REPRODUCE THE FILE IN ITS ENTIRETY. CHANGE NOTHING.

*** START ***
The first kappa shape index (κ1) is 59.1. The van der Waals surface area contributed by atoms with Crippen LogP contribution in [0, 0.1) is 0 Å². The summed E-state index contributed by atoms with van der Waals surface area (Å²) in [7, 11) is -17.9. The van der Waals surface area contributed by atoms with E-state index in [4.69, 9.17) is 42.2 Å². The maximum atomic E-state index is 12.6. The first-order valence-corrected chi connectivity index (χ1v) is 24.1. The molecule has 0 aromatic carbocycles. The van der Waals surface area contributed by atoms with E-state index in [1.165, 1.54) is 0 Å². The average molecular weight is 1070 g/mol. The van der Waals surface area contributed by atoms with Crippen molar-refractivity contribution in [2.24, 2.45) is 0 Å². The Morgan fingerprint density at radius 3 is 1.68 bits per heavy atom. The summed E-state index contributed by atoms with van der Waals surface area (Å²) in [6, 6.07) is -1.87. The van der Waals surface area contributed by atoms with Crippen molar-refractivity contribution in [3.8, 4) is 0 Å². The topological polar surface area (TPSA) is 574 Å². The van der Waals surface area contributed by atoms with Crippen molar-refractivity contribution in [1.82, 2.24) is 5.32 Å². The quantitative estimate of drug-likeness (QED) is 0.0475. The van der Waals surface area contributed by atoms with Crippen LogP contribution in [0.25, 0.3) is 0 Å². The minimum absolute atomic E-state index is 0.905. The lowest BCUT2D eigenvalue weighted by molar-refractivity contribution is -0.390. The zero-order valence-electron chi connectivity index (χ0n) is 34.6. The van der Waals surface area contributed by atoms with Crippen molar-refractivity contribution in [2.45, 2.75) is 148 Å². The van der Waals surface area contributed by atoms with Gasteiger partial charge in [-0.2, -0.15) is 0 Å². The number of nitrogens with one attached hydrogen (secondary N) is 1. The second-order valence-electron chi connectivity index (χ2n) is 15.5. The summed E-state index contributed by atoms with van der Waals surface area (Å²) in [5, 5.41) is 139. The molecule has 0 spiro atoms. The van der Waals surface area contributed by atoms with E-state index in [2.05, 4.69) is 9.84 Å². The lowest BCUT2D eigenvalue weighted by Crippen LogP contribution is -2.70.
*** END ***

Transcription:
The first kappa shape index (κ1) is 59.1. The van der Waals surface area contributed by atoms with Crippen LogP contribution in [0, 0.1) is 0 Å². The summed E-state index contributed by atoms with van der Waals surface area (Å²) in [7, 11) is -17.9. The van der Waals surface area contributed by atoms with E-state index in [4.69, 9.17) is 42.2 Å². The maximum atomic E-state index is 12.6. The first-order valence-corrected chi connectivity index (χ1v) is 24.1. The molecule has 0 aromatic carbocycles. The van der Waals surface area contributed by atoms with E-state index in [1.165, 1.54) is 0 Å². The average molecular weight is 1070 g/mol. The van der Waals surface area contributed by atoms with Crippen molar-refractivity contribution in [2.24, 2.45) is 0 Å². The Morgan fingerprint density at radius 3 is 1.68 bits per heavy atom. The summed E-state index contributed by atoms with van der Waals surface area (Å²) in [6, 6.07) is -1.87. The van der Waals surface area contributed by atoms with Crippen molar-refractivity contribution in [3.8, 4) is 0 Å². The topological polar surface area (TPSA) is 574 Å². The van der Waals surface area contributed by atoms with Crippen molar-refractivity contribution in [1.82, 2.24) is 5.32 Å². The quantitative estimate of drug-likeness (QED) is 0.0475. The van der Waals surface area contributed by atoms with Crippen LogP contribution in [0.25, 0.3) is 0 Å². The minimum absolute atomic E-state index is 0.905. The lowest BCUT2D eigenvalue weighted by molar-refractivity contribution is -0.390. The zero-order valence-electron chi connectivity index (χ0n) is 34.6. The van der Waals surface area contributed by atoms with Crippen molar-refractivity contribution in [2.45, 2.75) is 148 Å². The van der Waals surface area contributed by atoms with Gasteiger partial charge in [-0.2, -0.15) is 0 Å². The number of nitrogens with one attached hydrogen (secondary N) is 1. The second-order valence-electron chi connectivity index (χ2n) is 15.5. The summed E-state index contributed by atoms with van der Waals surface area (Å²) in [5, 5.41) is 139. The molecule has 0 spiro atoms. The van der Waals surface area contributed by atoms with E-state index in [2.05, 4.69) is 9.84 Å². The lowest BCUT2D eigenvalue weighted by Crippen LogP contribution is -2.70.